Both sides are spinning the facts in response to President Donald Trump’s declaration of a national emergency on the Southwest border:
- As justification for the border wall, White House adviser Stephen Miller cited an increase in border crossers who “can’t be turned around” and sent home immediately, such as those seeking asylum. But a wall wouldn’t deter many of those migrants, who, according to government reports, make no attempt to evade detection.
- California Attorney General Xavier Becerra, a Democrat, claimed that President Barack Obama “didn’t change laws” when using his executive authority to create the DAPA and DACA programs. But a federal judge ruled that DAPA was “in effect, a new law.”
- Miller exaggerated the growth of the illegal immigration population under President George W. Bush, claiming it had doubled. It went up by 28 percent, according to Department of Homeland Security estimates. Miller said Bush failed to “[defend] this country on the southern border,” but Bush added hundreds of miles of border barrier and doubled the number of border patrol agents.
- Republican Rep. Jim Jordan took Democrats’ words out of context, claiming Hillary Clinton said “we need a borderless hemisphere,” when she was talking about a “hemispheric common market” for energy. Jordan claimed Stacey Abrams said “noncitizens should be able to vote.” Abrams said she “wouldn’t oppose” allowing noncitizens to vote in some local elections — not state and federal elections.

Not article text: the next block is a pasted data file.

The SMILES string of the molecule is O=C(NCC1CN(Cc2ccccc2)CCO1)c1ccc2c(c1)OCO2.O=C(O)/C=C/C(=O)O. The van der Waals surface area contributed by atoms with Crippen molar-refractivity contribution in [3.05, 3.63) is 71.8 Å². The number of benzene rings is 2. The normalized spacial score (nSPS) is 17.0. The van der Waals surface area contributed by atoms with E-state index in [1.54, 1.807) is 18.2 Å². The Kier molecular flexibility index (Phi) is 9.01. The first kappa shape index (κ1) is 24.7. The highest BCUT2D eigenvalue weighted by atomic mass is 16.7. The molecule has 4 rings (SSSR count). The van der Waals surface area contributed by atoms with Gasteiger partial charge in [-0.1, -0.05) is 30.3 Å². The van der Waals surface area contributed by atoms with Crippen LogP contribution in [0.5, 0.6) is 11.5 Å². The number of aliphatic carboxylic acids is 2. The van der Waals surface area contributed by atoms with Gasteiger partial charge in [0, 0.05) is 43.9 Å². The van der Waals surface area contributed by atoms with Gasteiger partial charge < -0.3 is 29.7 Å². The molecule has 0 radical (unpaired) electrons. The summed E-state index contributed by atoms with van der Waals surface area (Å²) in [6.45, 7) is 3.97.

On Feb. 15, Trump declared the national emergency, which the White House said would enable the use of $8 billion for the construction of a border wall, with most of the money coming from Department of Defense budgets.
Miller’s Spin on the Wall
In making the administration’s case for a border wall, White House senior policy adviser Stephen Miller cited an increase in the number of people crossing the border who “can’t be turned around” and sent home, because existing U.S. laws and court decisions allow them to stay in the U.S. pending immigration hearings.
But a border wall would have no impact on such people since they readily turn themselves in to border agents.
Miller made his remarks after “Fox News Sunday” host Chris Wallace questioned the need for a national emergency to build a border wall at a time when border apprehensions are a quarter of what they were at the peak. Southwest border apprehensions peaked in 2000 at 1.64 million and have generally declined since, totaling 396,579 in 2018.
Wallace, Feb. 17: Four times as many people were coming across the border in 2000 as now, so why is that –
Miller: Back then, when 95 percent could be turned around in a matter of days. As a result of loopholes, activist judicial rulings, and increasing sophistication from cartels, the reality is that more than half the people crossing the border are what we call non-impactable. They can’t be turned around.